I'm always glad to see a beautiful portrait of a remarkable galaxy by one of the truly great RGB astrophotographers, Robert Gendler!
APOD. Robot wrote:
In fact, since the early 20th century at least nine supernovae, the death explosions of massive stars, were discovered in NGC 6946.
NGC 6946 is also known as the fireworks galaxy. This is our most prolific galaxy with now 10
confirmed supernovae discovered.
APOD Robot wrote:
The big, beautiful spiral galaxy is located just 10 million light-years away, behind a veil of foreground dust and stars in the high and far-off constellation of Cepheus.
NGC 6946, Mean Metric Distance: 5.545 Mpc
Median Metric distance: 5.385 Mpc
Minimum Metric distance: 4.020 Mpc
A metric distance of 5.385 Mpc corresponds to about 17 or 18
million light-years. A minimum distance of 4.020 Mpc is equivalent to about 13
The distance to NGC 6946 is interesting, because if it is no more than 10 million light-years, NGC 6946 must be a quite small galaxy. But if the distance is as large as 18 million light-years, the galaxy may be about the same size as the Milky Way.
Giant cluster in NGC 6946. Photo: HST.
My amateur impression of NGC 6946 is that it is mostly a post-starbirth galaxy. That is why we see so many supernovas in it. But there is only one really huge star cluster in it, which, on the other hand, is tremendous.
Søren S. Larsen
On the PC image you can see an extremely bright young star cluster (slightly to the right of the centre of the image) with an estimated mass of about 1 million solar masses and an age of about 15 million years.
According to the Wikipedia page on R136
in the Large Magellanic Cloud, the mass of the largest young cluster in the Local Group is estimated to be "only" 450,000 M☉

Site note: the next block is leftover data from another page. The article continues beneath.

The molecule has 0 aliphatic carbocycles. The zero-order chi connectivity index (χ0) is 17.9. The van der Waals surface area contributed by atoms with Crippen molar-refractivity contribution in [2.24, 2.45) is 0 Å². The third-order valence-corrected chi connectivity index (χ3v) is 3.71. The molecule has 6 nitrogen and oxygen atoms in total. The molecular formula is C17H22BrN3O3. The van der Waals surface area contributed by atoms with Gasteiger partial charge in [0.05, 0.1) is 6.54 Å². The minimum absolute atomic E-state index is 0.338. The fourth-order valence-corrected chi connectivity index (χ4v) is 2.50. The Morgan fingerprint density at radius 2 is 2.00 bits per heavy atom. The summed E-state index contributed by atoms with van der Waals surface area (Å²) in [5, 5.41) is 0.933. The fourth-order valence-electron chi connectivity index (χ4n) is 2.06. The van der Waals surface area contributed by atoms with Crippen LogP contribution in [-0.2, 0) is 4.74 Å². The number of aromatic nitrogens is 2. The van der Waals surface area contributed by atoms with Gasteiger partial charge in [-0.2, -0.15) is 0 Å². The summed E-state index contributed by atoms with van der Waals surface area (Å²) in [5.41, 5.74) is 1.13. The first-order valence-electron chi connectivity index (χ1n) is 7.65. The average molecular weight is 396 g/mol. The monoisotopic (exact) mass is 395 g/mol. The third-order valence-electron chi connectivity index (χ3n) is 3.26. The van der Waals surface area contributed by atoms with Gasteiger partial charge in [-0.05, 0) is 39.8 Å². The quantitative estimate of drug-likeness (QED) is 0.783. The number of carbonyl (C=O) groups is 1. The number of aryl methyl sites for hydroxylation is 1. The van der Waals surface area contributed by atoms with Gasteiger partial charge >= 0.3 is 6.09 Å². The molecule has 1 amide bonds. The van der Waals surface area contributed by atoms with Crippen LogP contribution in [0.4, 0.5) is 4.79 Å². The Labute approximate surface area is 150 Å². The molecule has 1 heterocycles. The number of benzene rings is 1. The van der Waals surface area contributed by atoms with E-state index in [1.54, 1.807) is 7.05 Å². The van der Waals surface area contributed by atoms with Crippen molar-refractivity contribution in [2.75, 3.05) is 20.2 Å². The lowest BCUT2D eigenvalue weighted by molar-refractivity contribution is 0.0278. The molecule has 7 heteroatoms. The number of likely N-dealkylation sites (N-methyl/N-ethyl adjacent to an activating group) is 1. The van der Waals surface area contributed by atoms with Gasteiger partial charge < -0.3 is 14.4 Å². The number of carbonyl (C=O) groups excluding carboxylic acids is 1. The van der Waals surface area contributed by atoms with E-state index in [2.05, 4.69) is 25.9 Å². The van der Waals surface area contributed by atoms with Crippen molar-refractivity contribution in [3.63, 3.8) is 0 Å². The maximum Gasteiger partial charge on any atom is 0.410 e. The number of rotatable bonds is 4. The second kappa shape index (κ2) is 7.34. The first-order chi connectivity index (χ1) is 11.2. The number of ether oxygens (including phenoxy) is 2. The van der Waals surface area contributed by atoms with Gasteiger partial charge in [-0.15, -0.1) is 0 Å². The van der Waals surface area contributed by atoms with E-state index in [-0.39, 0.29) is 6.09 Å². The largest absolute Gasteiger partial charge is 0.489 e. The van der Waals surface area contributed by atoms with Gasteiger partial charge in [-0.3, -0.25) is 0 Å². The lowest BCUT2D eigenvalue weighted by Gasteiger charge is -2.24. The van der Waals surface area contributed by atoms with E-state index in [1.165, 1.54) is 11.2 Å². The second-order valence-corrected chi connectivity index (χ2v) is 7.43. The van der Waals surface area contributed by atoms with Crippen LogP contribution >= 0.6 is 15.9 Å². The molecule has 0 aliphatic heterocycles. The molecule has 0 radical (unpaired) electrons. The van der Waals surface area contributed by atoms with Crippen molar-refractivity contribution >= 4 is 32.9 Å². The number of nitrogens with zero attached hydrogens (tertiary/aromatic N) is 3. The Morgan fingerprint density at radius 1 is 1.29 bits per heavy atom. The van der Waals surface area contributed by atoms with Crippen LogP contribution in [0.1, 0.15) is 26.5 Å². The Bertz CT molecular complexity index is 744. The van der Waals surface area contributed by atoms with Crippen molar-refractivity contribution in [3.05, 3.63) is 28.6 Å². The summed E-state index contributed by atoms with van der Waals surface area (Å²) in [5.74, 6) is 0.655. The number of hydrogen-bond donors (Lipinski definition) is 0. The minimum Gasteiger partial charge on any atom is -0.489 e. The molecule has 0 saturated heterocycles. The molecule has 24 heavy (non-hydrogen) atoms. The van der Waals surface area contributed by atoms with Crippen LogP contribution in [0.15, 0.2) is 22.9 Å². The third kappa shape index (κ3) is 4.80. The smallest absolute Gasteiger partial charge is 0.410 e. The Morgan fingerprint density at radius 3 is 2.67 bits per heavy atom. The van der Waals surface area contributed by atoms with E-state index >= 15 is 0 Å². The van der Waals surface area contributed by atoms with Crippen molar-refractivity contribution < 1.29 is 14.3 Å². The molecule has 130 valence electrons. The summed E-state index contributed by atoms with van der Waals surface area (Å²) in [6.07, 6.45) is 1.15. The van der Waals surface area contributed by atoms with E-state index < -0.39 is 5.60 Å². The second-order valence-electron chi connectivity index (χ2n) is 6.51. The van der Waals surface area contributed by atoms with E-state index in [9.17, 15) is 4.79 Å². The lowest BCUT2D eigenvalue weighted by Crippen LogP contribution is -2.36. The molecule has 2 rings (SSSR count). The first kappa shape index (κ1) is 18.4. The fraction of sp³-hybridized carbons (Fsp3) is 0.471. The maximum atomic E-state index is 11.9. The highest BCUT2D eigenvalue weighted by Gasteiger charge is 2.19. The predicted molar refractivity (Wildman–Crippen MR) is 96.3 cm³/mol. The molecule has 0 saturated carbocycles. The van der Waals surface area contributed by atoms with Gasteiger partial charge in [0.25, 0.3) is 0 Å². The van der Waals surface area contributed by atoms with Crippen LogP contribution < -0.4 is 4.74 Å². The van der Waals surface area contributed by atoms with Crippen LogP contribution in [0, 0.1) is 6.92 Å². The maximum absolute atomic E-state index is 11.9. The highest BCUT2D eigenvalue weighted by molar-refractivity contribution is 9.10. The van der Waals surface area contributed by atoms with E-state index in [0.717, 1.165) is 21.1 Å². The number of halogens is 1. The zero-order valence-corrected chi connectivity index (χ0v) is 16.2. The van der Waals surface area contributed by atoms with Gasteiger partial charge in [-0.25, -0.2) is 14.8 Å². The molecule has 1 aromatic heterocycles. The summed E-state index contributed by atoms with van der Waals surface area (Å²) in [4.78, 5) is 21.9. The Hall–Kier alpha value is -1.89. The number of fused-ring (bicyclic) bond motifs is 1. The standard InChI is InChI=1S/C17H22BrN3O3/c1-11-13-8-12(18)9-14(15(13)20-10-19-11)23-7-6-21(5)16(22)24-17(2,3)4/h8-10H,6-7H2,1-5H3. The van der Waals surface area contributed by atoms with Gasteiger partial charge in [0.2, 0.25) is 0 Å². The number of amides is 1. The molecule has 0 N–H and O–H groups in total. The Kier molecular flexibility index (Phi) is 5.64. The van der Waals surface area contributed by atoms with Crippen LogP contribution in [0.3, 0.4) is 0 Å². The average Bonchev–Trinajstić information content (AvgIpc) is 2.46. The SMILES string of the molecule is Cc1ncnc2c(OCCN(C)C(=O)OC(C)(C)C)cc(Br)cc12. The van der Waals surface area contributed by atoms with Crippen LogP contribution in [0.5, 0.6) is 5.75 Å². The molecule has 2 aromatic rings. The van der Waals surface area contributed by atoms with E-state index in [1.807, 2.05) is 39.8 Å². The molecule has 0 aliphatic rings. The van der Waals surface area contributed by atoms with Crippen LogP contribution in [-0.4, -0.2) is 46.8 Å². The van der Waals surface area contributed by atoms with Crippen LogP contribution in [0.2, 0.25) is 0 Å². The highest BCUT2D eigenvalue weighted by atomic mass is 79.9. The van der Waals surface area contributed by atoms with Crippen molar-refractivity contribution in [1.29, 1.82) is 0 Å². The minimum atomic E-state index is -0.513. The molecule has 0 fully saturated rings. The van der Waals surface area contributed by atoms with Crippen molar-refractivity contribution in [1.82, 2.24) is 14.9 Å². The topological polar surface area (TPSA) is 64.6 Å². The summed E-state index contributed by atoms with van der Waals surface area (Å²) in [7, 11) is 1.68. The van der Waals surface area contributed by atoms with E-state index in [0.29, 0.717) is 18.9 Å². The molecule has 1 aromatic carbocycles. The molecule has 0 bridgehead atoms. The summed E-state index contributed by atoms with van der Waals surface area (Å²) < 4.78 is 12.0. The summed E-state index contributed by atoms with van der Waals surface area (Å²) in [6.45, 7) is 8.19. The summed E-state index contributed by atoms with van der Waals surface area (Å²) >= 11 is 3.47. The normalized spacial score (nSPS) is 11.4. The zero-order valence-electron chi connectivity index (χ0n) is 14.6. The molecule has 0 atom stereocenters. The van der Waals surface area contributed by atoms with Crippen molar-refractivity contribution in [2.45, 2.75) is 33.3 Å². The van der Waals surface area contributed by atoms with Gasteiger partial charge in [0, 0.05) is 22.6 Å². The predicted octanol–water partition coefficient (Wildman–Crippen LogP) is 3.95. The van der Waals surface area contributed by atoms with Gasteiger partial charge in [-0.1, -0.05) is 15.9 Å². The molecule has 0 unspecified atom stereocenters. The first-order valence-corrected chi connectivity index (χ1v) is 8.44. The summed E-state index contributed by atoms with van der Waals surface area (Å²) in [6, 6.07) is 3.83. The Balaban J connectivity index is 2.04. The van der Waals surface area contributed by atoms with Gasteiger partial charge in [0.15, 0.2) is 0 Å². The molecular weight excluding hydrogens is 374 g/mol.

, making the heavyweight of the Large Magellanic Cloud only half the mass of the young supercluster in NGC 6946. But R136 is much younger than the cluster in NGC 6946, only about 2 million years.
NGC 6946. Photo: Adam Block.
It has been said that NGC 6946 is significantly reddened by dust in our own galaxy. That is undoubtedly true, but it is clear from good color pictures that the giant cluster in NGC 6946 is a truly unique feature which is much bluer than the rest of the galaxy. To see a particularly good picture of the color difference between the cluster and the rest of the galaxy, go to this page
and scroll down to the sixth picture from the top. The color of the giant cluster jumps out at you. But the color difference between the cluster and the galaxy is apparent in the picture by Adam Block at right, too.
While NGC 6946 is reddened by dust in our own galaxy, it undoubtedly produces a lot of dust on its own, too. Star formation makes dust, and NGC 6946 has produced a lot of stars over the years.
I'm very glad to see a fine picture of such as fascinating galaxy as NGC 6946 featured as the APOD of today!